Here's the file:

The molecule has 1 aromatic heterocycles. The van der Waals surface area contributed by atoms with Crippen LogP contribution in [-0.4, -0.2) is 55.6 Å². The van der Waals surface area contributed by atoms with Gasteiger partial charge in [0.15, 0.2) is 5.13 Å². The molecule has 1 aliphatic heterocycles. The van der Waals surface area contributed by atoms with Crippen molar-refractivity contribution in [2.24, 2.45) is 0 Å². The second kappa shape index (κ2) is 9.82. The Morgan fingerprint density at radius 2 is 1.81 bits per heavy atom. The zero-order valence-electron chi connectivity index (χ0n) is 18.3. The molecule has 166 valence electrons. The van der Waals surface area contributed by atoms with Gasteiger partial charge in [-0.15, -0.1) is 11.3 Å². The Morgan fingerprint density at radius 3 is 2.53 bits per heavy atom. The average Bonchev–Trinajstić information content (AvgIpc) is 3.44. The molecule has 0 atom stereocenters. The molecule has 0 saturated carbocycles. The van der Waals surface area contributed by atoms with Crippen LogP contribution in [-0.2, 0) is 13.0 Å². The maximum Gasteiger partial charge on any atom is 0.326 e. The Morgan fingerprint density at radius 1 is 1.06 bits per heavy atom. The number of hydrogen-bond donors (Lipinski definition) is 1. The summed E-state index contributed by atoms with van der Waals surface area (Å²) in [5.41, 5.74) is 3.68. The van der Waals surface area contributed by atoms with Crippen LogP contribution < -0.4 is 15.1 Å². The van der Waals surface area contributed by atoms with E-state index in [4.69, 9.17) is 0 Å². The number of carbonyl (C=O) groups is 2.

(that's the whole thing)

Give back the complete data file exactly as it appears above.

The molecule has 1 aromatic heterocycles. The van der Waals surface area contributed by atoms with Crippen LogP contribution in [-0.4, -0.2) is 55.6 Å². The van der Waals surface area contributed by atoms with Gasteiger partial charge in [0.15, 0.2) is 5.13 Å². The molecule has 1 aliphatic heterocycles. The van der Waals surface area contributed by atoms with Crippen molar-refractivity contribution in [2.24, 2.45) is 0 Å². The second kappa shape index (κ2) is 9.82. The Morgan fingerprint density at radius 2 is 1.81 bits per heavy atom. The zero-order valence-electron chi connectivity index (χ0n) is 18.3. The molecule has 166 valence electrons. The van der Waals surface area contributed by atoms with Gasteiger partial charge in [-0.15, -0.1) is 11.3 Å². The Morgan fingerprint density at radius 3 is 2.53 bits per heavy atom. The average Bonchev–Trinajstić information content (AvgIpc) is 3.44. The molecule has 0 atom stereocenters. The molecule has 0 saturated carbocycles. The van der Waals surface area contributed by atoms with Crippen LogP contribution in [-0.2, 0) is 13.0 Å². The maximum Gasteiger partial charge on any atom is 0.326 e. The Morgan fingerprint density at radius 1 is 1.06 bits per heavy atom. The number of hydrogen-bond donors (Lipinski definition) is 1. The summed E-state index contributed by atoms with van der Waals surface area (Å²) in [5.41, 5.74) is 3.68. The van der Waals surface area contributed by atoms with Crippen LogP contribution < -0.4 is 15.1 Å². The van der Waals surface area contributed by atoms with E-state index in [4.69, 9.17) is 0 Å². The number of carbonyl (C=O) groups is 2.